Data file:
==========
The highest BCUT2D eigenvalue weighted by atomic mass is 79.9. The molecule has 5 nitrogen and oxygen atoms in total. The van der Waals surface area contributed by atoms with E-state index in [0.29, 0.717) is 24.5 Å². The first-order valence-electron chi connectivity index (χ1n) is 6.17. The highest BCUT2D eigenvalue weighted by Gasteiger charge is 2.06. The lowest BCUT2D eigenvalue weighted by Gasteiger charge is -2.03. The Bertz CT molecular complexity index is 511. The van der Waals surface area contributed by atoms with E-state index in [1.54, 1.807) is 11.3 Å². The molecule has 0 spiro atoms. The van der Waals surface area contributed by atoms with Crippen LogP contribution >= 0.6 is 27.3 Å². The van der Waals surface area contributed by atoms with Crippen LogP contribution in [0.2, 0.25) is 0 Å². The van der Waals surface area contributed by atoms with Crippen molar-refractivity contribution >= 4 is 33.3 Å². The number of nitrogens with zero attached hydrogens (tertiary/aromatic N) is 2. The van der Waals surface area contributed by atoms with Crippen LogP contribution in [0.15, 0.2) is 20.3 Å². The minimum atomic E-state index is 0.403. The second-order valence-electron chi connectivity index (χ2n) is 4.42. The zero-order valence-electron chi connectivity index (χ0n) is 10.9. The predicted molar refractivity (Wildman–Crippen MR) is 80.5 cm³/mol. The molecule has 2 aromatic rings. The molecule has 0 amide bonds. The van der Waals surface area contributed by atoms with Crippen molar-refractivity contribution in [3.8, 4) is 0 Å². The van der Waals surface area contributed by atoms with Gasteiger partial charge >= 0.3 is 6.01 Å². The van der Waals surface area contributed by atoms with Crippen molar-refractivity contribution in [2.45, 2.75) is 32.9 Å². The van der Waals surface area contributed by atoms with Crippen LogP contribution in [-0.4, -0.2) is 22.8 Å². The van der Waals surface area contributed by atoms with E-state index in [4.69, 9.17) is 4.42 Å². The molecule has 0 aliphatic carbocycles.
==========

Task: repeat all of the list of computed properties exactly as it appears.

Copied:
The highest BCUT2D eigenvalue weighted by atomic mass is 79.9. The molecule has 5 nitrogen and oxygen atoms in total. The van der Waals surface area contributed by atoms with E-state index in [0.29, 0.717) is 24.5 Å². The first-order valence-electron chi connectivity index (χ1n) is 6.17. The highest BCUT2D eigenvalue weighted by Gasteiger charge is 2.06. The lowest BCUT2D eigenvalue weighted by Gasteiger charge is -2.03. The Bertz CT molecular complexity index is 511. The van der Waals surface area contributed by atoms with E-state index in [1.54, 1.807) is 11.3 Å². The molecule has 0 spiro atoms. The van der Waals surface area contributed by atoms with Crippen LogP contribution >= 0.6 is 27.3 Å². The van der Waals surface area contributed by atoms with Crippen LogP contribution in [0.2, 0.25) is 0 Å². The van der Waals surface area contributed by atoms with Crippen molar-refractivity contribution >= 4 is 33.3 Å². The number of nitrogens with zero attached hydrogens (tertiary/aromatic N) is 2. The van der Waals surface area contributed by atoms with Crippen LogP contribution in [0.15, 0.2) is 20.3 Å². The minimum atomic E-state index is 0.403. The second-order valence-electron chi connectivity index (χ2n) is 4.42. The zero-order valence-electron chi connectivity index (χ0n) is 10.9. The predicted molar refractivity (Wildman–Crippen MR) is 80.5 cm³/mol. The molecule has 2 aromatic rings. The molecule has 0 amide bonds. The van der Waals surface area contributed by atoms with Crippen molar-refractivity contribution in [3.8, 4) is 0 Å². The van der Waals surface area contributed by atoms with Gasteiger partial charge >= 0.3 is 6.01 Å². The van der Waals surface area contributed by atoms with Crippen molar-refractivity contribution in [2.45, 2.75) is 32.9 Å². The van der Waals surface area contributed by atoms with Crippen LogP contribution in [-0.4, -0.2) is 22.8 Å². The van der Waals surface area contributed by atoms with E-state index in [4.69, 9.17) is 4.42 Å². The molecule has 0 aliphatic carbocycles.